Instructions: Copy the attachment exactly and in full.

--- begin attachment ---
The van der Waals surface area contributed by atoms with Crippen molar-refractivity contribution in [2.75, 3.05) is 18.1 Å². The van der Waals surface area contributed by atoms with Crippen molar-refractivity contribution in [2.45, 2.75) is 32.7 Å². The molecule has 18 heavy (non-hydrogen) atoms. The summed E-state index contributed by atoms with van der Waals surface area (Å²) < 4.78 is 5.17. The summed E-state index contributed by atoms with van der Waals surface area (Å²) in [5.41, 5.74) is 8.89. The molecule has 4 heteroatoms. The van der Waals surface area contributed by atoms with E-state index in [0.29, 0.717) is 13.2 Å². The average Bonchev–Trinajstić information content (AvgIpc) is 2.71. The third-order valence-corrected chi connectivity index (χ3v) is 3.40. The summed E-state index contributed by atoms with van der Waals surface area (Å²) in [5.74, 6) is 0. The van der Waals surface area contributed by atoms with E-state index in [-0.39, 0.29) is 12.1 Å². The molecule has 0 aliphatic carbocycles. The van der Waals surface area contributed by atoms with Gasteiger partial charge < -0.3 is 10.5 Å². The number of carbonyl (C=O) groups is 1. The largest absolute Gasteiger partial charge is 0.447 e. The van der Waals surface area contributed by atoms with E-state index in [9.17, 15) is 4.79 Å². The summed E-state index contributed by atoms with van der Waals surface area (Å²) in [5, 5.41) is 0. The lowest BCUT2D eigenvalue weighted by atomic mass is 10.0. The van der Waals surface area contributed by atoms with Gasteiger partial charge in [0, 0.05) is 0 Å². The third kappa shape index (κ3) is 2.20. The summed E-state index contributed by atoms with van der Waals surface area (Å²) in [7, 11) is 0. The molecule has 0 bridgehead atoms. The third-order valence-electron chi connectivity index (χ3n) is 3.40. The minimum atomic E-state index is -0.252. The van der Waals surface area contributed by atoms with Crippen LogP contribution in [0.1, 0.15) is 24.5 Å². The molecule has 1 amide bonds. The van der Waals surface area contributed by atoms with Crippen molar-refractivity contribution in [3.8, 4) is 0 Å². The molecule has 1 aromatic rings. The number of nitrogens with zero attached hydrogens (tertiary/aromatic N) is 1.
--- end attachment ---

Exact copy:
The van der Waals surface area contributed by atoms with Crippen molar-refractivity contribution in [2.75, 3.05) is 18.1 Å². The van der Waals surface area contributed by atoms with Crippen molar-refractivity contribution in [2.45, 2.75) is 32.7 Å². The molecule has 18 heavy (non-hydrogen) atoms. The summed E-state index contributed by atoms with van der Waals surface area (Å²) < 4.78 is 5.17. The summed E-state index contributed by atoms with van der Waals surface area (Å²) in [5.41, 5.74) is 8.89. The molecule has 4 heteroatoms. The van der Waals surface area contributed by atoms with E-state index in [0.29, 0.717) is 13.2 Å². The average Bonchev–Trinajstić information content (AvgIpc) is 2.71. The third-order valence-corrected chi connectivity index (χ3v) is 3.40. The summed E-state index contributed by atoms with van der Waals surface area (Å²) in [5.74, 6) is 0. The van der Waals surface area contributed by atoms with E-state index in [-0.39, 0.29) is 12.1 Å². The molecule has 0 aliphatic carbocycles. The van der Waals surface area contributed by atoms with Gasteiger partial charge < -0.3 is 10.5 Å². The number of carbonyl (C=O) groups is 1. The largest absolute Gasteiger partial charge is 0.447 e. The van der Waals surface area contributed by atoms with E-state index in [9.17, 15) is 4.79 Å². The summed E-state index contributed by atoms with van der Waals surface area (Å²) in [5, 5.41) is 0. The lowest BCUT2D eigenvalue weighted by atomic mass is 10.0. The van der Waals surface area contributed by atoms with Gasteiger partial charge in [0, 0.05) is 0 Å². The third kappa shape index (κ3) is 2.20. The summed E-state index contributed by atoms with van der Waals surface area (Å²) in [7, 11) is 0. The molecule has 0 bridgehead atoms. The third-order valence-electron chi connectivity index (χ3n) is 3.40. The minimum atomic E-state index is -0.252. The van der Waals surface area contributed by atoms with Crippen LogP contribution in [0.1, 0.15) is 24.5 Å². The molecule has 1 amide bonds. The van der Waals surface area contributed by atoms with Crippen molar-refractivity contribution in [3.8, 4) is 0 Å². The molecule has 1 aromatic rings. The number of nitrogens with zero attached hydrogens (tertiary/aromatic N) is 1.